I am the bread of life

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John 6:35-59

Yesterday we saw Jesus in amongst a clamouring, needy mob.  Though He was grieving, though He was hungry, though He wanted space to rest with His friends, yet He serves.  When He sees the crowd – like sheep without a shepherd – He has compassion on them (Mark 6:34).

The disciples want to send them away, Jesus wants to host a meal.  The 12 can’t imagine spending more than a few pennies, Jesus wants to lavish the equivalent of “thousands of pounds” on them.  How is this possible?

Is this a testimony to the invulnerable power of Jesus?  Is Jesus drawing on secret reserves of divine strength in order to out-serve us?  No.  As we’ll see today, this provision flows from the total exhaustion of Jesus.  It’s not so much that Jesus has more “in the tank” (being the Son of God). Actually Jesus determines to empty Himself.  We are the ones who keep things in reserve.  In a deep sense, Jesus has less in the tank – much less. That’s the secret of His strength.  Long after sinners say “Enough is enough” He continues to pour Himself out.

This is what He explains when, in John’s account, He identifies Himself with the bread.  As He tears apart these loaves in His hands, He tells people:

“For the bread of God is he which cometh down from heaven, and giveth life unto the world.”  (John 6:33)

As the disciples liberally give away loaf after loaf for free, Jesus declares:

I am the bread of life:  he that cometh to me shall never hunger; and he that believeth on me shall never thirst.” (John 6:35)

While hungry men and women devour this bread, Jesus proclaims:

I am that bread of life.  Your fathers did eat manna in the wilderness, and are dead.  This is the bread which cometh down from heaven, that a man may eat thereof, and not die.  I am the living bread which came down from heaven:  if any man eat of this bread, he shall live for ever: and the bread that I will give is my flesh, which I will give for the life of the world.”  (John 6:48-51)

It is incredible to think of what Jesus is identifying with in this scene.  He does not call Himself the Baker of heaven.  He could do that.  In Exodus 16 you might say He presided over the meal as the Israelites received the Manna.  But here He doesn’t describe Himself as the President.  He’s the meal!  He’s not the Baker.  He’s the Bread!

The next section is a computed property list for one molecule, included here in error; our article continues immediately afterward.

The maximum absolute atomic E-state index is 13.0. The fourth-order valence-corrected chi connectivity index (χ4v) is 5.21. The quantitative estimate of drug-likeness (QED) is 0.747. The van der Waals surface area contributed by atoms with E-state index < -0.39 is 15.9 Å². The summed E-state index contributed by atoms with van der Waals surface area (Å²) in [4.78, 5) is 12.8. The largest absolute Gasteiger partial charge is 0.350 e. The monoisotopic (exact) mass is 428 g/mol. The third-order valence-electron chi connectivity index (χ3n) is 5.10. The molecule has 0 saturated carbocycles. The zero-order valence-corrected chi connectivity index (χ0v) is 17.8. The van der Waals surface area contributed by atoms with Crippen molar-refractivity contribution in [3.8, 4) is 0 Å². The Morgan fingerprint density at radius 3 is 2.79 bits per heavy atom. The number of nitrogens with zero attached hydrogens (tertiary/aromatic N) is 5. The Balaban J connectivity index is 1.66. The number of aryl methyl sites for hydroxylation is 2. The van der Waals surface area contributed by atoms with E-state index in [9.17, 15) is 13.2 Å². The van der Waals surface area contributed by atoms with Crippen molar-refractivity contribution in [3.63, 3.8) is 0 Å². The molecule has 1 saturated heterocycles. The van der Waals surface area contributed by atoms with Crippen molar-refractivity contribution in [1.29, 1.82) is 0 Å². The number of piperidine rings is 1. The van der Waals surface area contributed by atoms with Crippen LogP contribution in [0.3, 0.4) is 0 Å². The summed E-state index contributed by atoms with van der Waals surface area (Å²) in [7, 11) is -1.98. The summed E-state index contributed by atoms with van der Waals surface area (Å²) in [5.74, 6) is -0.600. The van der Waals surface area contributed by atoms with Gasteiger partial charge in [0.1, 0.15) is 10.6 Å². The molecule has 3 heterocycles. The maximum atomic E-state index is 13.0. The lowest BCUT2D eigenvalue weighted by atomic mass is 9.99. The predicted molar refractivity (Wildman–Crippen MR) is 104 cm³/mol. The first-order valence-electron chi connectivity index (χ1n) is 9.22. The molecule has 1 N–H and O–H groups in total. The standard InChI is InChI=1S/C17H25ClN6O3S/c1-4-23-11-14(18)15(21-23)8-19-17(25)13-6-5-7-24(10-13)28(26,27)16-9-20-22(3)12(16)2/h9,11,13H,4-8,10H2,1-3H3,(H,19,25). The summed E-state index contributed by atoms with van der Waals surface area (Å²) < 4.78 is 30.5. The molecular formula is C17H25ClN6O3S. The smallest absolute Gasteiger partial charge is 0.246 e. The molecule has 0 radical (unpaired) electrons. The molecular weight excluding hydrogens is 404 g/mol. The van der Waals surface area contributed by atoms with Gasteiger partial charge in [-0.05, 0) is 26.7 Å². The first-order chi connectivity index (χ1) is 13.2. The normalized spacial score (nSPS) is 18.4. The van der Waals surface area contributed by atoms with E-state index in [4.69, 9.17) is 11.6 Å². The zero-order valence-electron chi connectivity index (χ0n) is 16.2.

And it’s explicitly the fact that He is devoured that brings life to the world. “The bread that I will give is my flesh.”  Never has a man claimed to be so mighty and so meek – and in the same breath.  He gives eternal life to the world!  How?  He gives His life for the world!

He is an abundant source of life because He is a self-emptying Giver.

He repeats the point in the following verses:

“Whoso eateth my flesh, and drinketh my blood, hath eternal life; and I will raise him up at the last day.”  (John 6:54)

Eating flesh and drinking blood?  What does this mean?

The Psalmist spoke of his enemies eating up his flesh (Psalm 27:2).  David said he refused to drink his mens’ blood when he refused to drink the water they brought him at the risk of their lives (2 Samuel 23:17).  Therefore to eat flesh and drink blood is to take advantage of the death of another.

And Jesus says “Take advantage of me.  My flesh is food, my blood is drink, devour me!”  It is a shocking way to speak and it offends the disciples (John 6:60-61).  But there is no way around it.  Jesus is our spiritual food.  Without Him we perish.  But if we’re not to perish, then He must be consumed.

The night before He died Jesus tore a loaf apart in His hands and said “This is my body” (Matthew 26:26).  He poured out wine and said “This is my blood” (Matthew 26:28).  And the next day He was ripped open and emptied for us.  It’s the weakest a Man has ever been.  And it’s the power to save the world.

He is consumed, we are nourished.  He is poured out, we are filled.  Christ abundantly gives because He utterly self-empties.  Jesus does not hold back.  We hold back.  We keep things in reserve.  Jesus keeps no power in reserve, His power is His sacrifice.  And He is given for us.

So let me say to you what I say to communicants as I press the bread into their hands:

“Feed on Him in your heart by faith, with thanksgiving.”

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